They call us generation quiet. But online, we’re having a riot – Sunday Times Column

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Has a generation ever been as lazy as mine? There are so many charges of apathy against us millennials, I can’t be bothered to list them. We’re reactionary, unengaged and politically disinterested. In the last general election, under half of 18- to 24-year-olds bothered to vote, compared with 76% of those aged 65 and over. Research by the Hansard Society this year found that only 12% of young people are certain to vote in 2015.

We don’t learn to drive. We enter the job market reluctantly, unable to spell (allegedly). We fly the nest late, only to boomerang back. So, we’ve been written off as the “meh” generation. The New York Times columnist Thomas L Friedman dubbed us generation Q for quiet. My friend’s joke we’re “generation burgh”, so lazy we can’t be bothered to think of a name.

Read the full column here: http://www.thesundaytimes.co.uk/sto/Magazine/article1327619.ece

3 thoughts on “They call us generation quiet. But online, we’re having a riot – Sunday Times Column

  1. Ben

    Good article Katie… From experience, I see the problem with this is that when the children of the IT revolution are lucky enough to get a break in a world-class niche industry, they don’t seem to appreciate their opportunity. It has become a big problem for employers to get them to concentrate on being educated in the tasks for which they are being trained to accomplish.

    Speed and dexterity with smartphones and social media platforms, do not good characters make.

    Peeling them from (for example, and relative to your article) their iPhones – physically or mentally is a deeply disturbing problem, and the issues with this include their training schedules; the problem for us of having to comply with the poisonous politically correct (EU derived) agenda of the course regulations to which we are obliged to adhere, i.e. the “fairness, diversity, inclusiveness, and discriminatory” of the “NVQ” umbrella. We, as responsible adults are prevented from exercising our time-served knowledge of years of experience in a manner we see fit for our industry. When I was an apprentice, a bit of discipline did no harm, quite the contrary in fact. Smartphones are a big problem, regardless of supervision and accountability.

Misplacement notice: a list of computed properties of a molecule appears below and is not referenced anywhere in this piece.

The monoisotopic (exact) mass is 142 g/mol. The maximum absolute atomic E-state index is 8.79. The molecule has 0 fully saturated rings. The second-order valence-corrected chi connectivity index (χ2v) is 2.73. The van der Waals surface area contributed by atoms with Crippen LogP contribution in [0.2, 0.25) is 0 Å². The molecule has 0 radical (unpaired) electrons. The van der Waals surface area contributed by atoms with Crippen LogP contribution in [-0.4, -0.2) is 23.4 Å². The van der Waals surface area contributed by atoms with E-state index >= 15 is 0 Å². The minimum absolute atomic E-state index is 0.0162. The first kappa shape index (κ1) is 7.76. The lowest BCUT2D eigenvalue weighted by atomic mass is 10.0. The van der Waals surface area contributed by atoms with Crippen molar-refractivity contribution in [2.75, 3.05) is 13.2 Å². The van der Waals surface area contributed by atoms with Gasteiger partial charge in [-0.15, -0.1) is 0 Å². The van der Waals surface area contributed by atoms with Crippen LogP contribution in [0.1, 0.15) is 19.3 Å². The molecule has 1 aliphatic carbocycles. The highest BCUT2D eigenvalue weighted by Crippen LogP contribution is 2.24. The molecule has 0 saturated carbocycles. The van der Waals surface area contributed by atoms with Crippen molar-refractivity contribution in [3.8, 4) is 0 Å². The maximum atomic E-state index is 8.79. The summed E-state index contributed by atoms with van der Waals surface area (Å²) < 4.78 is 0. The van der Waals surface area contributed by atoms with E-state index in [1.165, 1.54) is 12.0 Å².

There is obviously no way to stop the intrusion of what the IT age has brought, but whilst we still rely so heavily on everyday things that cannot be created on a smartphone screen, and must implicate the abilities and knowledge of those educated and brought up in the last years of the Industrial revolution. There are exceptions, but generally neither I, nor my fellow employees have any confidence in, or respect for, the new generation… “Blair’s children”

    Reply
    1. 00katieglass00 Post author

      Brilliant comment and really interesting thoughts. I do think the speed and dexterity kids have with smartphones and social media platforms does translate into work though – I find myself thinking of the “i taught a homeless man to code’ headline in the Guardian yesterday… Maybe if we recognised what (young ) people CAN do, and enjoy doing then we can find a way for it to feed into jobs they love that they want to do well at…

      Reply
  2. Damion Rauner

    Apple surely knows there are people like me who upgrade every other iteration. I will always skip a year. I’m also never going to get burned again having “last year’s model”. That really killed me with the 3G in the last year or 18 months that I used it.

    Reply

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